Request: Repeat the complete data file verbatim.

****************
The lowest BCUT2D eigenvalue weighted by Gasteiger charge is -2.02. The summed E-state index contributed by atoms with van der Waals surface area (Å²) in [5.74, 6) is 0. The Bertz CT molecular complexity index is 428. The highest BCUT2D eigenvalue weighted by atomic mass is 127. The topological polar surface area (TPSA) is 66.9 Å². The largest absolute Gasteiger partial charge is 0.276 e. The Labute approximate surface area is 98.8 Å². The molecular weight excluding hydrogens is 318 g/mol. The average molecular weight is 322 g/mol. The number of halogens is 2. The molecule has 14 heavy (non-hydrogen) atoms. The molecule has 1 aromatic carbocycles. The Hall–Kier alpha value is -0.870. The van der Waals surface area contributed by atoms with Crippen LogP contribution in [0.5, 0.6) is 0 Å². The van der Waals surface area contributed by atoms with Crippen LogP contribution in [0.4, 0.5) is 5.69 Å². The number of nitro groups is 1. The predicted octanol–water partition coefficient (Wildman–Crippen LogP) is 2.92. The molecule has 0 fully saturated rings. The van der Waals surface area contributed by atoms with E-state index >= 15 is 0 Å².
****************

The lowest BCUT2D eigenvalue weighted by Gasteiger charge is -2.02. The summed E-state index contributed by atoms with van der Waals surface area (Å²) in [5.74, 6) is 0. The Bertz CT molecular complexity index is 428. The highest BCUT2D eigenvalue weighted by atomic mass is 127. The topological polar surface area (TPSA) is 66.9 Å². The largest absolute Gasteiger partial charge is 0.276 e. The Labute approximate surface area is 98.8 Å². The molecular weight excluding hydrogens is 318 g/mol. The average molecular weight is 322 g/mol. The number of halogens is 2. The molecule has 14 heavy (non-hydrogen) atoms. The molecule has 1 aromatic carbocycles. The Hall–Kier alpha value is -0.870. The van der Waals surface area contributed by atoms with Crippen LogP contribution in [0.5, 0.6) is 0 Å². The van der Waals surface area contributed by atoms with Crippen LogP contribution in [0.4, 0.5) is 5.69 Å². The number of nitro groups is 1. The predicted octanol–water partition coefficient (Wildman–Crippen LogP) is 2.92. The molecule has 0 fully saturated rings. The van der Waals surface area contributed by atoms with E-state index >= 15 is 0 Å².